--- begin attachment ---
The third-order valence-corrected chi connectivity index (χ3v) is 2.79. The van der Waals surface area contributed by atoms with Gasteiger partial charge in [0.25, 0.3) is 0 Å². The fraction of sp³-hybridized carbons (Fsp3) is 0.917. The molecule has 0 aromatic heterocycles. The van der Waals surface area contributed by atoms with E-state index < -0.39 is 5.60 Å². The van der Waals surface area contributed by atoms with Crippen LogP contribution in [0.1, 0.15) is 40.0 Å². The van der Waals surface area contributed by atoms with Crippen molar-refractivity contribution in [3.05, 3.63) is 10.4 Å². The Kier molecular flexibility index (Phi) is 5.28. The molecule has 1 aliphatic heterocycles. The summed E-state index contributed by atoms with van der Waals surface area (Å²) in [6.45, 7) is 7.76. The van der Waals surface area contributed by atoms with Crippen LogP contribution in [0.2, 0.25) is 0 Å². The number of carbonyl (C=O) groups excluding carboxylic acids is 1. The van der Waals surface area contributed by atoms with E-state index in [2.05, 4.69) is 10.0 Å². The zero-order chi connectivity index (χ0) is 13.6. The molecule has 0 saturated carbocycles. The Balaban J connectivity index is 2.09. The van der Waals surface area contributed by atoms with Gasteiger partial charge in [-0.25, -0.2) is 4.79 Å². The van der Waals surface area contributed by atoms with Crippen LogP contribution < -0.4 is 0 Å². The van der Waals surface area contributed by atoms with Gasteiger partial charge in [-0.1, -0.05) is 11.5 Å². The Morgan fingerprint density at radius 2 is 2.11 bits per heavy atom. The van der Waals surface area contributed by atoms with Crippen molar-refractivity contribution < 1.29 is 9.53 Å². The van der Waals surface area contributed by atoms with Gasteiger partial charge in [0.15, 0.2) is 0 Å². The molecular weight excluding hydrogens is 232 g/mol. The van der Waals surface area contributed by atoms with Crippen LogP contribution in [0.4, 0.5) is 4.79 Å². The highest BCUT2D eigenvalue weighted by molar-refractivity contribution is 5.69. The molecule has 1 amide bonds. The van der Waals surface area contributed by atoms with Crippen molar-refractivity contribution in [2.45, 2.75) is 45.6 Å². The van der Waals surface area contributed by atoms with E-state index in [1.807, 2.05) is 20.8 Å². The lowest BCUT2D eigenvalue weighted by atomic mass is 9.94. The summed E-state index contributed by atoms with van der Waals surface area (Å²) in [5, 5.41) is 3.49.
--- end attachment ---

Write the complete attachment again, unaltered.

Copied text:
The third-order valence-corrected chi connectivity index (χ3v) is 2.79. The van der Waals surface area contributed by atoms with Gasteiger partial charge in [0.25, 0.3) is 0 Å². The fraction of sp³-hybridized carbons (Fsp3) is 0.917. The molecule has 0 aromatic heterocycles. The van der Waals surface area contributed by atoms with E-state index < -0.39 is 5.60 Å². The van der Waals surface area contributed by atoms with Crippen LogP contribution in [0.1, 0.15) is 40.0 Å². The van der Waals surface area contributed by atoms with Crippen molar-refractivity contribution in [3.05, 3.63) is 10.4 Å². The Kier molecular flexibility index (Phi) is 5.28. The molecule has 1 aliphatic heterocycles. The summed E-state index contributed by atoms with van der Waals surface area (Å²) in [6.45, 7) is 7.76. The van der Waals surface area contributed by atoms with Crippen LogP contribution in [0.2, 0.25) is 0 Å². The number of carbonyl (C=O) groups excluding carboxylic acids is 1. The van der Waals surface area contributed by atoms with E-state index in [2.05, 4.69) is 10.0 Å². The zero-order chi connectivity index (χ0) is 13.6. The molecule has 0 saturated carbocycles. The Balaban J connectivity index is 2.09. The van der Waals surface area contributed by atoms with Gasteiger partial charge in [-0.25, -0.2) is 4.79 Å². The van der Waals surface area contributed by atoms with Crippen LogP contribution < -0.4 is 0 Å². The van der Waals surface area contributed by atoms with Gasteiger partial charge in [-0.1, -0.05) is 11.5 Å². The Morgan fingerprint density at radius 2 is 2.11 bits per heavy atom. The van der Waals surface area contributed by atoms with Crippen molar-refractivity contribution < 1.29 is 9.53 Å². The van der Waals surface area contributed by atoms with Gasteiger partial charge in [0.15, 0.2) is 0 Å². The molecular weight excluding hydrogens is 232 g/mol. The van der Waals surface area contributed by atoms with Crippen LogP contribution in [0.4, 0.5) is 4.79 Å². The highest BCUT2D eigenvalue weighted by molar-refractivity contribution is 5.69. The molecule has 1 amide bonds. The van der Waals surface area contributed by atoms with Crippen molar-refractivity contribution in [2.45, 2.75) is 45.6 Å². The van der Waals surface area contributed by atoms with E-state index in [1.807, 2.05) is 20.8 Å². The lowest BCUT2D eigenvalue weighted by atomic mass is 9.94. The summed E-state index contributed by atoms with van der Waals surface area (Å²) in [5, 5.41) is 3.49.